The time has come for a more standardized and transparent approach to identifying, reporting and cataloguing adverse events associated with insulin pump therapy, according to a joint statement from the American Diabetes Association (ADA) and the European Association for the Study of Diabetes (EASD).
Recently, as more patients with diabetes use insulin pumps, researchers have been looking into modern insulin pumps and errors of insulin function due to pump failure. Now, they say, is the time to make significant changes in how these devices are evaluated and adverse events are reported.
Making significant changes could help both patients and health care providers understand the risks associated with insulin pump therapy. As it stands today, endocrinologists and other clinicians may not really see the true picture.
“We need to better understand the risks and benefits. [Insulin pumps] are being used more and so we are finding out what is good and bad about them,” said Anne Peters, MD, one of the statement authors and a professor of medicine at Keck School of Medicine at the University of Southern California, Los Angeles.
More Information Necessary
Errors of insulin infusion can occur for a host of reasons, Peters said. The problem may be due to pump failure, insulin infusion set (IIS) blockage or infusion site problems. Other factors may involve insulin stability issues, user error or a combination of these problems. Currently, there is very little available evidence on the safety and efficacy of insulin pump therapy.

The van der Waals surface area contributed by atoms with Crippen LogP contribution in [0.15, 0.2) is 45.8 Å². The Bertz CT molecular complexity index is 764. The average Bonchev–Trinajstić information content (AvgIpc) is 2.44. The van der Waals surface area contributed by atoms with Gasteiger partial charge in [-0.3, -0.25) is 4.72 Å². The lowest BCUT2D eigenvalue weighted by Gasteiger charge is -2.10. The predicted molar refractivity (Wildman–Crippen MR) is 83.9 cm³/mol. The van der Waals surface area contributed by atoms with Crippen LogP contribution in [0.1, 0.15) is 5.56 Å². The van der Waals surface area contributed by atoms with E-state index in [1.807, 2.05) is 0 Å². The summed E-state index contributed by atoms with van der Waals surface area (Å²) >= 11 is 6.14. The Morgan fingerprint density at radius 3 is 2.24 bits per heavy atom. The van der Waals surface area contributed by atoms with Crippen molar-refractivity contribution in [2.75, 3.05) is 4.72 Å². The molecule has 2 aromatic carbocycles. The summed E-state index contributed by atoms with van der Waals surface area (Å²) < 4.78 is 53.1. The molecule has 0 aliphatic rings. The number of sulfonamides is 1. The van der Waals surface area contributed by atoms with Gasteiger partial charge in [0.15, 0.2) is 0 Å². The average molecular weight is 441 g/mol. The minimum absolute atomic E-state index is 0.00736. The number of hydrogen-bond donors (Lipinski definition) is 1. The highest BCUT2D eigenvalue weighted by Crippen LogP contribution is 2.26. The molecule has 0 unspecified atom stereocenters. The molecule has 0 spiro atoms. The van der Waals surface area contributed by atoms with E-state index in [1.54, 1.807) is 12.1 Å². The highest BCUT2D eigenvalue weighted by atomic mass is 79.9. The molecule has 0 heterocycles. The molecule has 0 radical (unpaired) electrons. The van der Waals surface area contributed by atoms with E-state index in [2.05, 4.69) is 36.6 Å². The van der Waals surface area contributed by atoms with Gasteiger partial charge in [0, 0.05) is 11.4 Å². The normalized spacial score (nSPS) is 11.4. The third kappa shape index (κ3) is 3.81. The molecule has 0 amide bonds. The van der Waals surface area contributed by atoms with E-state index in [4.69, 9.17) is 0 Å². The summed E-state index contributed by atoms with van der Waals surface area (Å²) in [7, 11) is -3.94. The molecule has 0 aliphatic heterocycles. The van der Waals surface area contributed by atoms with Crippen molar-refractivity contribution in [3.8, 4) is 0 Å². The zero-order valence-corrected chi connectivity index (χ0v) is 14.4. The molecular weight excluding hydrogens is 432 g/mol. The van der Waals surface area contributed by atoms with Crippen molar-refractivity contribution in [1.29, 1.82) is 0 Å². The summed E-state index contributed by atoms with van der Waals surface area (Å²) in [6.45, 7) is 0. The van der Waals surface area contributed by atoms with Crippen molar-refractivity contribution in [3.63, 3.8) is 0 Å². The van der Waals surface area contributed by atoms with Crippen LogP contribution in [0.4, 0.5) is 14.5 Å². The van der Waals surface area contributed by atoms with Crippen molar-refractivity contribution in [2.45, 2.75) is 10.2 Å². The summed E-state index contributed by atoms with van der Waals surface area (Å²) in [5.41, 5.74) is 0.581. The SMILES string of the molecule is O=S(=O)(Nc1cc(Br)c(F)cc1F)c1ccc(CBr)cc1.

The EASD and the ADA joined forces and set up a committee to review the systems in place for evaluating the safety of pumps from a clinical perspective. The working group, which includes Peters, has published a joint working statement that calls for adopting a more rigorous, standardized and transparent approach to pump safety.1
The working group found that useful information held by the manufacturing companies is not currently shared in a sufficiently transparent manner. In addition, the group found that adverse event reports on the U.S. Food and Drug Administration’s (FDA’s) Manufacturer and User Facility Device Experience (MAUDE) database are not being used optimally because of the current configuration of the system.
“We don’t have the data,” Peters said in an interview with Endocrinology Advisor. “There is not a lot of data that a clinician has access to. The FDA has the data, and you can look at it on the website, but there is not a way to sort it out to know what we need to know.”